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Reaping what we sow

Reaping what we sow
Chemical titans say they have what farmers need to fight superweeds, but will they only be adding to a growing problem? Ian MacLeod reports
By Ian MacLeod, Ottawa Citizen May 12, 2012

It all started innocently enough seven or eight years back, recalls Philip Shaw, a farmer near Dresden.

Preparing to plant a field of soybeans one day on his 350 hectares in the heart of southwest Ontario, he puzzled over what was later confirmed to be a brand new breed of mutant weed, one of the very first in Canada.

The species was a common Giant Ragweed, but this particular Ambrosia trifid L. refused to surrender to Shaw's repeated assaults with the reliable old herbicide glyphosate.

The darn weed was practically indestructible and, with some hardy cohorts, would eventually grow back and ruin his soybeans.

Glyphosate was introduced by farming and chemical colossus Monsanto in 1974 under the brand name Roundup. It soon became the world's No. 1 broad-spectrum weed killer.

Two decades later, the company ushered in the age of genetic farming in 1996 with Roundup Ready soybeans, genetically modified to tolerate the spraying of glyphosate. Roundup Ready alfalfa, corn, cot-ton, spring canola, sugarbeets and winter canola followed.

It was the dawn of the "Roundup revolution," a rosy new age in crop agriculture. Crop yields climbed and production costs fell. Roundup Ready was universally hailed and began dominating much of North American's farming landscape.

But some tried-and-true farming practices were left behind in the ensuing dust.

Many farmers, especially Americans, employed straight glyphosate, instead of rotating herbicides to lessen the potential of developing weed resistance. Others planted the same crops in the same fields year after year. Some didn't rotate their fields or their herbicides.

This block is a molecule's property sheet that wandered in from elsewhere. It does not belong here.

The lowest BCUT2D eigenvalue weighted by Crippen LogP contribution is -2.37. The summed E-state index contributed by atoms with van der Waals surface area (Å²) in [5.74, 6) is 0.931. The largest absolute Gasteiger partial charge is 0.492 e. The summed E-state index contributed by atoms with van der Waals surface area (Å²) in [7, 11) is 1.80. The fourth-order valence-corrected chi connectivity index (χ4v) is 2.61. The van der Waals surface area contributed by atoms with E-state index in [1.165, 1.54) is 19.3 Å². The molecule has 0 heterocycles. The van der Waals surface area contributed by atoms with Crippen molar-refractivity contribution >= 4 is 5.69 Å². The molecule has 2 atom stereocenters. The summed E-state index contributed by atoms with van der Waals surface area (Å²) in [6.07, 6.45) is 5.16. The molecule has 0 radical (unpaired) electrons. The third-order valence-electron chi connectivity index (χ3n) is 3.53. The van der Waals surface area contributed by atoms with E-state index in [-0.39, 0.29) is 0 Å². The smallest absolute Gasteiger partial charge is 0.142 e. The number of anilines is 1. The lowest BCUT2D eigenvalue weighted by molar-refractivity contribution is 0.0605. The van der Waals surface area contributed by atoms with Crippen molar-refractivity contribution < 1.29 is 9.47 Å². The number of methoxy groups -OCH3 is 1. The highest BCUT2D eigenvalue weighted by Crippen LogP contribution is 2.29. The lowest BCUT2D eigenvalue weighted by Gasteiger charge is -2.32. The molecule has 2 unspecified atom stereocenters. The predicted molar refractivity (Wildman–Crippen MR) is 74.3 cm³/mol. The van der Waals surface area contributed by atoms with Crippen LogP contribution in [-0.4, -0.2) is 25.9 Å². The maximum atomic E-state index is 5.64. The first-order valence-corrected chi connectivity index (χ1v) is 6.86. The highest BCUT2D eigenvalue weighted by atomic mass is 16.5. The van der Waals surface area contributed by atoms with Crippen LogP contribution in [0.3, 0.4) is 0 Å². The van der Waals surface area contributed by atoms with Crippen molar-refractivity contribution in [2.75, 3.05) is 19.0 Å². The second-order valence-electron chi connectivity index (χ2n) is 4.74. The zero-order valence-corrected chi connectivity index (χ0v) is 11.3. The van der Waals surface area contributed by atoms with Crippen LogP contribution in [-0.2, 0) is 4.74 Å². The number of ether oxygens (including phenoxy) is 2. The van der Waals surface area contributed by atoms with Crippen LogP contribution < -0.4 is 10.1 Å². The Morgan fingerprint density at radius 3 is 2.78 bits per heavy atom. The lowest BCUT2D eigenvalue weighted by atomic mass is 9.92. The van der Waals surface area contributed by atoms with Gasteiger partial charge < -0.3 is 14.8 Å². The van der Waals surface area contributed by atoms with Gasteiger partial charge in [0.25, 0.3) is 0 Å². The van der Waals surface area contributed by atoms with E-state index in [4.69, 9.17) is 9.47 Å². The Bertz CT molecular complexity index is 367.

Eventually, the science of natural selection took root. Individual weeds fit enough to withstand glyphosate survived the sprayings and reproduced, again and again and again. Fields were overrun.

Weed resistance to one particular herbicide is not new. But so many farmers' misguided dependence on a single, miracle product left millions of hectares of North American farmland vulnerable.

Sure enough, farming now has a nasty new adversary.

In the U.S., about a dozen species of "superweeds" such as pigweed are immune to glyphosate and have invaded almost five million hectares of southern and Midwest farmland.

Two superweed species - Giant Ragweed and Canada Fleabane - have been confirmed at 125 sites in southwest Ontario and a third - Kochia - was recently confirmed at three sites in southern Alberta, where an enormous acreage of Roundup Ready canola is one of the country's prime crops.

"We're seeing more sites and they're found over a wider geographic area," says Peter Sikkema, a leading expert on agricultural weed management at the University of Guelph.

"The cattle have already left the barn (but) I do think that through proper weed management, we can delay or reduce the (natural) selection for additional glyphosate-resistant weeds," in Canada.

"The reality is, if growers don't control these weeds, they're going to have reduced yields and increased costs."

A single Canada Fleabane produces 10,000 to one million seeds, depending on its growing environment. A really strong wind can potentially blow those babies into the next county.

Shaw, for example, had never grown Roundup Ready soybeans or corn, and only sprayed glyphosate sparingly for weed "burn downs" to prepare his fields for seeding.

"However, I have Roundup weeds. That's what I have a problem with," he says. "If your neighbour has it -. then suddenly you've got the problem."

And what a problem. "If Giant Ragweed gets really bad, it will completely shade out the soybeans underneath it and you'll get up to 93 per cent yield loss," he says.

Enter Enlist, a proposed weed management system by Monsanto rival Dow AgroSciences.

If approved by Canadian and U.S. regulators, corn and soybean seeds genetically modified to withstand combined sprayings of 2,4-D choline and glyphosate will begin to go on sale in Canada and the U.S. next year.

"Without new technology, the glyphosate-tolerant cropping system is going to be facing some very serious problems," says Garry Hamlin, a Dow spokesman in the U.S.

"Glyphosate resistance has been a sobering experience for growers. There are folks in the south who are (now) spending $100 an acre to hand weed their crop. Glyphosate has been a significant benefit to farmers, perhaps the greatest revolution in farming in their lifetime and they don't want to lose that technology."